Engage your dog in a good old fashioned game of fetch and keep away. These games keep your dog engaged, active, and help to release pent up energy.
6. Take a socialized outing.
Put your dog in the car (always remember to use a car restraint!) and head over to the nearest pet store. Walk your dog through the aisles, let him try out toys and sniff around.
7. Get your dog on the treadmill.
A treadmill is a great way to get your dog a dose of healthy indoor exercise. First, allow your dog to get comfortable with the sight and sound of a running treadmill. Next, place your dog on the treadmill and give him a treat. Turn the treadmill on the lowest speed. Give him treats to keep him on the treadmill. You may use the dog’s leash as an aid but never tie your dog to the treadmill. Also, standing in front of the treadmill and rewarding him with treats for walking might make your dog feel more comfortable. Once your dog is adjusted, you can gradually increase the speed to provide a more challenging workout.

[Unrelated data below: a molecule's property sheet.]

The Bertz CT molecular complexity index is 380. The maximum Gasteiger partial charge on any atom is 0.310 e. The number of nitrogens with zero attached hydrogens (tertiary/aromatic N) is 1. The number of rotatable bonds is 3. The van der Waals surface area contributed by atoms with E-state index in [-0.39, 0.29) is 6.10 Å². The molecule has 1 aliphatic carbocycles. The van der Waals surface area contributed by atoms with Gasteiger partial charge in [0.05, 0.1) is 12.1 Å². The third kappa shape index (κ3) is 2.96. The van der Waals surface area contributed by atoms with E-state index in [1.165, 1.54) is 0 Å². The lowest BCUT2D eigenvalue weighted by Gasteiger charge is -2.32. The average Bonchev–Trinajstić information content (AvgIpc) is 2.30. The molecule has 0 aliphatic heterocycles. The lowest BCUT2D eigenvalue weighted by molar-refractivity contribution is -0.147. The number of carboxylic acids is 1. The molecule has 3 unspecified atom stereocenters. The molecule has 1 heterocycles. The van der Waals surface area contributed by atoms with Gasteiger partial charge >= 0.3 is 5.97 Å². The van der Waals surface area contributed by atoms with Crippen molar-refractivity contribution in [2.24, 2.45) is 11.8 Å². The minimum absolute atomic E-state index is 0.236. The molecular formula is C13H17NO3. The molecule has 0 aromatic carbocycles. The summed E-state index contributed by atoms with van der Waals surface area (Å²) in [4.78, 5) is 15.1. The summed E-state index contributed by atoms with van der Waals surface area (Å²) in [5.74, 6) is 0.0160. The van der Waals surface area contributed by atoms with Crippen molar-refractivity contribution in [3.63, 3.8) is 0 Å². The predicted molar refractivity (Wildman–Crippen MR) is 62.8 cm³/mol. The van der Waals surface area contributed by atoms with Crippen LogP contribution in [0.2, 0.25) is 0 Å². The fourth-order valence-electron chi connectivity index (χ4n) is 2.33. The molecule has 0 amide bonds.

8. Tug of War—But Be Aware of the Risks
With the amount of ropes and toys available that encourage tug of war, it’s not surprising that so many dog owners play this game with their dog. However, you need to be aware of the risk. It’s a game that brings out the predator in your dog and can be unhealthy for your relationship if you don’t have trust and respect to begin with. You need to have control over your dog’s power and instincts before you can engage in a healthy game of tug of war with them.
Cute article from PugVillage.com